Causative organisms

An episode of CAPD peritonitis is usually caused by a single pathogen, Dr. Gokal said. The causative organism is often a gram-positive coccus originating from the normal flora of the patient’s skin. Coagulase-negative and coagulase positive Staphylococcus species account for more than 50% of cases of CAPD peritonitis. Gram-negative organisms most frequently associated with CAPD peritonitis are Escherichia coli and Pseudomonas aeruginosa.

 


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Severe CAPD peritonitis may be polymicrobial and involve a combination of anaerobic and gram-negative aerobic bacteria. CAPD peritonitis caused by anaerobic bacteria is often associated with intestinal perforation, whereas infection due to mycobacteria usually results from previous exposure. Fungal peritoneal infections are rare, and the most common cause of these infections is Candida species.

 

 

Although the rate of CAPD peritonitis has declined in recent years, evidence suggests that the proportions of cases due to gram-negative organisms and methicillin-resistant coagulase-negative Staphylococcus (CoNS) have increased, according to Dr. Gokal. Among patients with CAPD peritonitis due to CoNS, resistance to methicillin increased significantly from 18.4% in 1992-1993 to 41.7% in 2000-2001. In contrast, the incidence of methicillin-resistant S. aureus did not change significantly during this same period. Catheter removal rates are significantly higher in patients with CAPD peritonitis due to a single gram-negative organism (16.6%) compared with gram-positive CAPD peritonitis (16.6% vs. 4.8%).3

 

Persistent infection

Most patients with CAPD peritonitis show considerable clinical improvement within 48 hours of initiating therapy. Occasionally, symptoms may persist beyond 48 to 96 hours. Reevaluation is essential in patients with persistent signs and symptoms of CAPD peritonitis at 96 hours after the start of treatment. Specifically, fluid cell counts, Gram stain, and cultures should be repeated and the antimicrobial regimen reassessed. Antibiotic removal techniques may be useful in an effort to maximize culture yield.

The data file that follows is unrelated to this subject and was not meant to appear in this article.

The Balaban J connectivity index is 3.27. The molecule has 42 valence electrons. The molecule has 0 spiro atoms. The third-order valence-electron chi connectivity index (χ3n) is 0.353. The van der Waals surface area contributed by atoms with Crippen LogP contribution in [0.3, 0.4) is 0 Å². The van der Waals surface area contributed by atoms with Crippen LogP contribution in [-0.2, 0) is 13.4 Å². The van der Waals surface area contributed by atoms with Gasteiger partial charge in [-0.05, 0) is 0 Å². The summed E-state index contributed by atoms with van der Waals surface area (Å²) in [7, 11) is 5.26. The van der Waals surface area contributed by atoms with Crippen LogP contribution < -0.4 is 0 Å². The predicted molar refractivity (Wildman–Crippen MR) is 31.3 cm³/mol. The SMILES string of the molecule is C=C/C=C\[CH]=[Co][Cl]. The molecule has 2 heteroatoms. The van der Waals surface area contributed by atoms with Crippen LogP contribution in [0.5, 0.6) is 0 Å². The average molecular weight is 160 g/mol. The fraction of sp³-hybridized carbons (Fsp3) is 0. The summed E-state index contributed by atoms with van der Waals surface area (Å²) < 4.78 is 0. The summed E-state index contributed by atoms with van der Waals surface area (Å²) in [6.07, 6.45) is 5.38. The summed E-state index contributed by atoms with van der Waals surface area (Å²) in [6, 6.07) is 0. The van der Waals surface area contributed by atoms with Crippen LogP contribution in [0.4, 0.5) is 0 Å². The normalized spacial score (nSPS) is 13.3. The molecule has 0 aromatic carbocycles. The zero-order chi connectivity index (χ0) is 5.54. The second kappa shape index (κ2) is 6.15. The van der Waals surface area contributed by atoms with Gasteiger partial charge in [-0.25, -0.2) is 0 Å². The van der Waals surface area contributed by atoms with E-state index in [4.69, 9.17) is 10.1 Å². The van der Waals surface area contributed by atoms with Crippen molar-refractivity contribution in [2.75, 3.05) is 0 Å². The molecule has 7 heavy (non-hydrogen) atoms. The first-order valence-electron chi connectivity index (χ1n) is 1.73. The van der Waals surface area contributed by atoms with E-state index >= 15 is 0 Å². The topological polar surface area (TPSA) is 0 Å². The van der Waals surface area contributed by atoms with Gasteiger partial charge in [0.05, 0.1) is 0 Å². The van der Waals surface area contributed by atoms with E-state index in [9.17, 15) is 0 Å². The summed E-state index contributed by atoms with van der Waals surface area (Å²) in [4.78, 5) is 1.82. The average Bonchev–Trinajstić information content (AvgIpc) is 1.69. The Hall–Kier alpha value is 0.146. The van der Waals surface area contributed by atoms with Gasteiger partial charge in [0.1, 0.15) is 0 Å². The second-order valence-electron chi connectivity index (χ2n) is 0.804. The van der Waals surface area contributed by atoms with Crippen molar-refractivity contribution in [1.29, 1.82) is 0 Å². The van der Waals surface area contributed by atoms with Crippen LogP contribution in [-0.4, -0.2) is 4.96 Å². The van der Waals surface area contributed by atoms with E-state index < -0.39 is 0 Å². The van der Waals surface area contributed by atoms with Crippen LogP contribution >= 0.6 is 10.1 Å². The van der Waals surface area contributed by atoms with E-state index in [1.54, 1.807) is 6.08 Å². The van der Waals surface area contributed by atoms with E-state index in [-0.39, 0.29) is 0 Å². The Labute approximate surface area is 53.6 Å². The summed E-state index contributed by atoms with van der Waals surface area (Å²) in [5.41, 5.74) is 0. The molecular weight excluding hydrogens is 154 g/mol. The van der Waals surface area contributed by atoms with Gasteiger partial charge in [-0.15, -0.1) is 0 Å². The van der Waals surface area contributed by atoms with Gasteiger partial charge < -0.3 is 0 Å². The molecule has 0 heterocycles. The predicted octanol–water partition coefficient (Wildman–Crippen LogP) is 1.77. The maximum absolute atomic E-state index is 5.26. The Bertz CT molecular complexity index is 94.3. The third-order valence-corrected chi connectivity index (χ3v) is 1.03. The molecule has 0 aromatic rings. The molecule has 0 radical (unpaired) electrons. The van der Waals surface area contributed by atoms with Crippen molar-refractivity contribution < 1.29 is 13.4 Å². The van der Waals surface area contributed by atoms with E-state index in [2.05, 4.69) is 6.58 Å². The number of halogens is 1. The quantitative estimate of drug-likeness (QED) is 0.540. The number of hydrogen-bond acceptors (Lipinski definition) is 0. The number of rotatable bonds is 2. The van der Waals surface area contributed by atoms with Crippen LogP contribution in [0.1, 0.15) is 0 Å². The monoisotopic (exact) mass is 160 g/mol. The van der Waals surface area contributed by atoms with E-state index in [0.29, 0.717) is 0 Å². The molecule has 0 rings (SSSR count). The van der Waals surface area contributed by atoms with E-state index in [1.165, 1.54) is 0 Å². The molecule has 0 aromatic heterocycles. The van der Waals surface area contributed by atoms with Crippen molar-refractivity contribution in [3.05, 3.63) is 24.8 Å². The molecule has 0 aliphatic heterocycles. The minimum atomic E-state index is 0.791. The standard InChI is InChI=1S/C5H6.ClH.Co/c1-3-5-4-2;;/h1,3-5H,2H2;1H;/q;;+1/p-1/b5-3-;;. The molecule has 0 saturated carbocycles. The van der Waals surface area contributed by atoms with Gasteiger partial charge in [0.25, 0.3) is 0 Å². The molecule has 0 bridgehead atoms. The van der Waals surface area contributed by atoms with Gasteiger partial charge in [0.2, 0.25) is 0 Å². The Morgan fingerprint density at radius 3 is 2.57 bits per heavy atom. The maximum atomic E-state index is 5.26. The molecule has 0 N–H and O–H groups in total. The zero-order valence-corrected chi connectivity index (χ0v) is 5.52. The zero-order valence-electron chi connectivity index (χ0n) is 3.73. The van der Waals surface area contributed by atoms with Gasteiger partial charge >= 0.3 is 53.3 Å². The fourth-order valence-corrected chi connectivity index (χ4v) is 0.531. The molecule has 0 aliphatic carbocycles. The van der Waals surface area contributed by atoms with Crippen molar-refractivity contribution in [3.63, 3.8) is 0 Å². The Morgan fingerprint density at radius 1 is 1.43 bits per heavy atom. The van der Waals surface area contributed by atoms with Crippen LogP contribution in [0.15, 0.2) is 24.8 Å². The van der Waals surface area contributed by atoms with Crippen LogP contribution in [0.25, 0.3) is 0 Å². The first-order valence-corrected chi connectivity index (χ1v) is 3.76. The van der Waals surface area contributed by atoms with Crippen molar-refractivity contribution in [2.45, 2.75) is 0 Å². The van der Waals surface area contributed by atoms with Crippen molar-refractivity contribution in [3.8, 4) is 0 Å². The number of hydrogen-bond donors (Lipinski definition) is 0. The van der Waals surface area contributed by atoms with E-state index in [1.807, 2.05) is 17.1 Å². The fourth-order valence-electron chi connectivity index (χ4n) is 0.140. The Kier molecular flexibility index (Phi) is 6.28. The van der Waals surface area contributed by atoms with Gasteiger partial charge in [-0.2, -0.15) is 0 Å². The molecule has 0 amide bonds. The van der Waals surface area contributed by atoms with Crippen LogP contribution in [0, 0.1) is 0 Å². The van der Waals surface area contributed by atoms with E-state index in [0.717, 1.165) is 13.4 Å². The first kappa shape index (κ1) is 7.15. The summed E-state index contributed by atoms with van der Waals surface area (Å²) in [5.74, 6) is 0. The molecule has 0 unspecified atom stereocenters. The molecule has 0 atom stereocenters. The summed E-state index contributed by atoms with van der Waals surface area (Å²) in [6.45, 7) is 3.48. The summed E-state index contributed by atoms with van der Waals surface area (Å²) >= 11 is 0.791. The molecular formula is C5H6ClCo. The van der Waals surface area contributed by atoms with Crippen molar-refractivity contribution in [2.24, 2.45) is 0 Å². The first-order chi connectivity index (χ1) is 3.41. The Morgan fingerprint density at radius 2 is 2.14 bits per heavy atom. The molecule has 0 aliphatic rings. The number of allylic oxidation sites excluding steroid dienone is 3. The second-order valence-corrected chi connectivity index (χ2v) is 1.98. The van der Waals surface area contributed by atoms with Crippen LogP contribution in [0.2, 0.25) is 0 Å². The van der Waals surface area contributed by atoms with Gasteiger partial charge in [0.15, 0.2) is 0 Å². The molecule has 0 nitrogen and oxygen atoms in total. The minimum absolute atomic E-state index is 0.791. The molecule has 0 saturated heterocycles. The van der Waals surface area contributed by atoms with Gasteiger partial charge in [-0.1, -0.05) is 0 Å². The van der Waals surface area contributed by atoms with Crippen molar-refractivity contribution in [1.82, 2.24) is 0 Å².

Among the principal clinical concerns in patients with CAPD peritonitis and persistent signs and symptoms is the presence of intra-abdominal or gynecologic pathology requiring surgical intervention and the presence of mycobacteria, fungi, and other atypical organisms. In patients with persistent S. aureus CAPD peritonitis, the possibility of an underlying tunnel infection or intra-abdominal abscess should be considered. Ultrasonography and CT may reveal the presence of an occult abscess in such patients.

 

Catheter removal and surgical exploration should be considered in patients with CAPD peritonitis, Dr. Gokal said. Patients who have not improved clinically by 96 hours should be cultured for anaerobic bacteria. The optimal duration of anti-microbial therapy following catheter removal in patients with resistant CAPD peritonitis has not been established. Intraperitoneal urokinase is a simple and effective treatment that may help avoid the need for catheter removal and interim hemodialysis in patients with resistant CAPD peritonitis.